As IT professionals, we often have a tendency to over engineer business solutions. I think for many of us this is difficult to accept as this is the way we have been mentored and trained over the years. The net result is that in many organisations there is significant ‘waste’ in the IT organisation. Furthermore, IT is often perceived as a cost centre that sucks resource and adds limited business value.
In general we deliver solutions that cater for worst case scenarios, despite the fact that these may never occur. Pragmatic management goes out of the window and ICT professionals over engineer for fear of future failures.
Are we now making the same mistakes when it comes to software asset management?
We are experiencing tough economic times. Some of the major software vendors are starting to ramp up their software audit entitlements to squeeze every last penny out of their customers. This is placing a burden on the CIO to ensure that the right tools are in place to ensure risk and compliance around software licensing. Managing your software is becoming increasingly important, both in terms of cost and reputational risk.
We recently engaged with a client around their SAM requirements who are going down the road of over engineering a solution that will take months, if not years to deploy. Ultimately the project will either not deliver or deliver very little business value.
Let’s simplify the solution
The solution that we proposed, namely AppClarity from 1E is simple and intuitive. It ticks the KPI requirements for most organisations, including being ISO compliant, and can be deployed in weeks rather than months. At a simplistic level all you really need is a license statement that shows entitlement vs deployment, nothing more nothing less. AppClarity provides this but more importantly it redefines the SAM space by giving the business the ability to reclaim and redeploy unused licenses. This gives value back to the business. Simple, intuitive and cost effective.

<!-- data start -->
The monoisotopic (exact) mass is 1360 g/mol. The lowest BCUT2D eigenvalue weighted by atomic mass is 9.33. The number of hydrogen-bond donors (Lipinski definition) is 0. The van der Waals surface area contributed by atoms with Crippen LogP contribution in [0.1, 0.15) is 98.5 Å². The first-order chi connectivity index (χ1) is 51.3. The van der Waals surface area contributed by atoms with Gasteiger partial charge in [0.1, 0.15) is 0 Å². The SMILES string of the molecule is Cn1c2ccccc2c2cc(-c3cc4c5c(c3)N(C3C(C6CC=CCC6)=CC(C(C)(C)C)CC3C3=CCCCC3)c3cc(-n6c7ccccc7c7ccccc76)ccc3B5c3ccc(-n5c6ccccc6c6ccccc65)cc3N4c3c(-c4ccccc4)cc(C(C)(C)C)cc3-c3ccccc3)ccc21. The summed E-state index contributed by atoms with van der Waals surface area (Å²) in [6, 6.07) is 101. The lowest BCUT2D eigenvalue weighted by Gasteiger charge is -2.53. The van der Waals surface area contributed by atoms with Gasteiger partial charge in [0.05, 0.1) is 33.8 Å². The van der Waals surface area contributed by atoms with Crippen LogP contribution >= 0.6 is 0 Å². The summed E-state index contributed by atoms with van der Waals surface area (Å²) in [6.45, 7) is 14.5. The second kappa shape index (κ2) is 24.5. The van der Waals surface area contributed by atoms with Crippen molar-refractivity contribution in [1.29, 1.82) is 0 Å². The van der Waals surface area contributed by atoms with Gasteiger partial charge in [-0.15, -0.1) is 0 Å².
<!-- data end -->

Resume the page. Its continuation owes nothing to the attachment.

Don’t get bogged down in Utopia
So back to my client. When faced with this obvious solution to this problem, the road blocks came up. I paraphrase slightly but this is what they are doing….
“We have initiated a project after many years of trying across our global operations. This will deliver a fully functional license management function for our world-wide software (bought and bespoke) including hardware. In theory, anything we licence in the IT arena ought to fall within the scope of this emerging function (software, IP, data subscription services, hardware, models, cloud services, one off or ongoing licenses, etc, etc, etc.) Where we are at this stage is defining what it is we want the function of license management to do / accomplish. We have part of the requirement once this is done. We need to ensure that license management is merely one “vertical” or functional component of a number that collectively constitute the ability to manage all aspects of IT. As such, it paints a part of the overall data picture about what IT is doing. The requirement is that any license management functions need to be able to integrate with or offload data to a CMDB as this picture is usually contained in a CMDB or CMS. This latter notion is also beginning to be embraced. We are trying to ensure that other emerging functions like service management, etc are also seen as part-painters of the bigger picture and thus contributors to the CMDB / CMS agenda.”
Firstly, this may sound familiar to you and you may be nodding your head saying great strategy and at face value it probably is. The challenge is that the strategy above is utopian. It will take years to get right, if ever, and in the meantime the business is wasting money, is not compliant and bears a significant corporate risk from a business perspective. Why do we do this?
Keep it simple
What I maintain, is go back to the key question you are trying to answer with your SAM project. What is it that you are looking to deliver? Surely the answer is compliance? If you can deliver this with a simple tool in the short term with some value add, does it get much better? To be honest I think not and we really need to get out of this mind-set of over engineering.
I am not for one minute saying that heavyweight SAM tools don’t add value, they do. But there is a time and place for everything and one must ask the question whether the investment in utopia described above, really adds any value to the business. The challenge is that your SAM tool may be your next beast, beware!
Posted by Tim James, Director sustainableIT